In a recent interview with Deccan Chronicles, Rohit discusses the lack of critical acclaim for his brand of filmmaking and how that affects him, the pressure to meet box office numbers and why he just wants to be left alone to make his kind of films.
When he was asked that his die hard fans have not like Dilwale, he said," See, my film is a five to six-ticket film — it’s a family which watches the film. So the husband or wife may not like the film, but the children do. You have to deal with it that way. I am not claiming to make something that will change cinema. I am making a product that caters to children and family audiences and there’s nothing wrong in that.
Talking about the box office numbers he revealed," It’s too much pressure... I remember during the Golmaal days, the film hadn’t opened well, but at that time I was quite relaxed. There were no eyes on me. Now I get really nervous about what will happen. But that only lasts three days and then I’m quite settled. The stakes are so high — and appreciation I won’t get — so everyone waits for the box office collection. Dilwale didn’t get a start, so I was worried about the film opening at first. But we holding strong even after losing so much of business.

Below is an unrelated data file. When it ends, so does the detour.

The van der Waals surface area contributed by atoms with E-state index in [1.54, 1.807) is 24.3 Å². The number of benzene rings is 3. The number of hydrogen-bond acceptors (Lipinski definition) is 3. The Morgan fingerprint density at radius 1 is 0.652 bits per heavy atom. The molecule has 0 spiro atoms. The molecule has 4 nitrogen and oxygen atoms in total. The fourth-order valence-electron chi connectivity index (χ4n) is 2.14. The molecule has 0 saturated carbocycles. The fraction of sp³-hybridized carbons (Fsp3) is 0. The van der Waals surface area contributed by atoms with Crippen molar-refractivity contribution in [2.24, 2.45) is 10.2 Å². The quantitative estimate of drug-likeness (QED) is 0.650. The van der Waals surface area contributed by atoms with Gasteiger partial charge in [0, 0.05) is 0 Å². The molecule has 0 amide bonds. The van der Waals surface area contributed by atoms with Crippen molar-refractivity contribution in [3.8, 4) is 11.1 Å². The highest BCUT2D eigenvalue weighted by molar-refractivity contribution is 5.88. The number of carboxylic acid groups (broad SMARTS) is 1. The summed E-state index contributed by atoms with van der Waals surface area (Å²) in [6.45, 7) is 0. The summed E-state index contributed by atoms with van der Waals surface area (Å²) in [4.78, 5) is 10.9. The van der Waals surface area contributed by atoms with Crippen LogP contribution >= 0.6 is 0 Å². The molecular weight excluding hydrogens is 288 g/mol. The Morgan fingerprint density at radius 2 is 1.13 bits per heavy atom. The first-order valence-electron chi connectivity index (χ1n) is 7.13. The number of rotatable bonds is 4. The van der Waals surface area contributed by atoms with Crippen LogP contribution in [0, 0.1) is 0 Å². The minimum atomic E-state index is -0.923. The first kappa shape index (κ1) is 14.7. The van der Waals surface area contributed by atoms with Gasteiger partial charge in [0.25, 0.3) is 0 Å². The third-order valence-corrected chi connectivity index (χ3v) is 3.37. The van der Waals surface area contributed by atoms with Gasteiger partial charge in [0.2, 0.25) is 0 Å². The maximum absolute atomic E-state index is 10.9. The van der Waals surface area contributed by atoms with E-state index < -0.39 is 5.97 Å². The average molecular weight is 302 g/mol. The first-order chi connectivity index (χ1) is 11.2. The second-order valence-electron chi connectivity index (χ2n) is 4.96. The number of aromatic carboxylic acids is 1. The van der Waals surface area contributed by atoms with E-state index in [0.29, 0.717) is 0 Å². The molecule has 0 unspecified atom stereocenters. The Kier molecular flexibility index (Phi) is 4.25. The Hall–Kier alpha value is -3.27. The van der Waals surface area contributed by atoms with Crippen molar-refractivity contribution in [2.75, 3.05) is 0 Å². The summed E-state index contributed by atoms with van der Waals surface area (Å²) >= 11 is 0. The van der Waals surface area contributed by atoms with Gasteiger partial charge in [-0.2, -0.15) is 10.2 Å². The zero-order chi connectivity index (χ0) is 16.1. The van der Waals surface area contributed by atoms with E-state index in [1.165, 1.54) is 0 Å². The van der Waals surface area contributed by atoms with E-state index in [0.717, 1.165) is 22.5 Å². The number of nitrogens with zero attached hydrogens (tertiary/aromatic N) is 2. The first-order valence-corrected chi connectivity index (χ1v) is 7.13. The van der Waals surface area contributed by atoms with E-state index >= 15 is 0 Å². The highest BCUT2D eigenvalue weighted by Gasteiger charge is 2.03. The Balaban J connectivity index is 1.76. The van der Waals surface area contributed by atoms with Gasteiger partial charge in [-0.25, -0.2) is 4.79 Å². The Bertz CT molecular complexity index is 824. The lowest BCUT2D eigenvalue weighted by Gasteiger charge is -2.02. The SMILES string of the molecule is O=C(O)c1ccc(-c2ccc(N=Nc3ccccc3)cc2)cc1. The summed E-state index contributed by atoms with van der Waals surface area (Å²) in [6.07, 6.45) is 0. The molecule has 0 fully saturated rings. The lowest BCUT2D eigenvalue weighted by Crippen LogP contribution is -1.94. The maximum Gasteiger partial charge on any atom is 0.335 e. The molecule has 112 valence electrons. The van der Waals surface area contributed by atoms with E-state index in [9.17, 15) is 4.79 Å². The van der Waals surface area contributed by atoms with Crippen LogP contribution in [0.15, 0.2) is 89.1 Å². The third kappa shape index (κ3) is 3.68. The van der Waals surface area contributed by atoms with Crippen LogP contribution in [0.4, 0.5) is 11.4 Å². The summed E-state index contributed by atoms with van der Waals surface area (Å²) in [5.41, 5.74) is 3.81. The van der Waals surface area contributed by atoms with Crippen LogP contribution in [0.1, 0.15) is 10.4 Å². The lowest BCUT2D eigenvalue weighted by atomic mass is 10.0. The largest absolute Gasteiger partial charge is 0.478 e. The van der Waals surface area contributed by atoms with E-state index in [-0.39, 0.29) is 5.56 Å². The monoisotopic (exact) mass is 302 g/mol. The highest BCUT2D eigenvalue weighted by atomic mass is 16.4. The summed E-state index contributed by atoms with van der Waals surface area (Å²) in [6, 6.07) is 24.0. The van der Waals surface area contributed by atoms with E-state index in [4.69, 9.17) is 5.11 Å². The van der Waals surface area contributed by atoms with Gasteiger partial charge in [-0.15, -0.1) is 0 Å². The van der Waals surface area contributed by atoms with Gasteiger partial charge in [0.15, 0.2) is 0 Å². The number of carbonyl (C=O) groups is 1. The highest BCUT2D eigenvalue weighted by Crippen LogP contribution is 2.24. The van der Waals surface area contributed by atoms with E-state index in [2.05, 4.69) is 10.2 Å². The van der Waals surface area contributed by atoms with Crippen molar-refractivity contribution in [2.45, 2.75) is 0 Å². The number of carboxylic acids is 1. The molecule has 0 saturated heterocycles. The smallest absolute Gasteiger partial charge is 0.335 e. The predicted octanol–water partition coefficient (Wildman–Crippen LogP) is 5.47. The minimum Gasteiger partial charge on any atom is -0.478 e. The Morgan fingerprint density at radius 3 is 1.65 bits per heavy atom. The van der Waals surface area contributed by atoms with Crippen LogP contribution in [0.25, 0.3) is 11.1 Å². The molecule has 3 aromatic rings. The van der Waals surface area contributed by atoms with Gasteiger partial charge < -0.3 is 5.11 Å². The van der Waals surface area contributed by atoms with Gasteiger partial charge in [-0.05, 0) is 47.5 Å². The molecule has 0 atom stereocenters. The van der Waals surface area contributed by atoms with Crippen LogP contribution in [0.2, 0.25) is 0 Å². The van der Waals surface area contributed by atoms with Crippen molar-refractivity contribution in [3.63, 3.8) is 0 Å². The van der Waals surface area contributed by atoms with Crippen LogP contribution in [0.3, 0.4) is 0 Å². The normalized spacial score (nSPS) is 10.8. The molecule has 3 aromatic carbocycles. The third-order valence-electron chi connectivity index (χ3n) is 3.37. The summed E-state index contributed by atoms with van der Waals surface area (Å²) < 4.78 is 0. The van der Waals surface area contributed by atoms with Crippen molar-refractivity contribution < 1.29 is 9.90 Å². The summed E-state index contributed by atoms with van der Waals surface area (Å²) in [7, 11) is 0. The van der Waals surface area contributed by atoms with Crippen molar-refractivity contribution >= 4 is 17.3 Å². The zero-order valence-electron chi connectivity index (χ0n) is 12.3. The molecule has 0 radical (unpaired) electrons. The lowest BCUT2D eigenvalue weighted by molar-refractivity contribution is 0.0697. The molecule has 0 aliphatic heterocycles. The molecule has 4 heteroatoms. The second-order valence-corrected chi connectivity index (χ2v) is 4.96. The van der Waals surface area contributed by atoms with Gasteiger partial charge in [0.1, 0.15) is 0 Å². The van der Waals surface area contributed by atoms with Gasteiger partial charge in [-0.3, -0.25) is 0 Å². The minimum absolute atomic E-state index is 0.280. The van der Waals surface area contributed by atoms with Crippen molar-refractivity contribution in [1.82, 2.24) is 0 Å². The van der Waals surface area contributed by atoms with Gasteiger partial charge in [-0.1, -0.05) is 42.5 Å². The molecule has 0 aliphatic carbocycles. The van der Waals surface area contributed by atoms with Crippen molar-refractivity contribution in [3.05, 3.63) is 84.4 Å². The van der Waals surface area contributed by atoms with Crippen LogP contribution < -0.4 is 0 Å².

I don’t know… the market is such (that), I don’t want to take names, but some films that are critically acclaimed are not doing that great business. When I say ‘market’, I am talking about the audience.
Dilwale didn’t open well because there was Bajirao Mastani and we had a ban to contend with, but on the Web, we’re ranked as having the third biggest opening this year. So what happened? It is quite scary. There were great films this year — films that have worked with the critics but not with the audience and vice versa. We all need to sit and analyse what happened with the Indian market.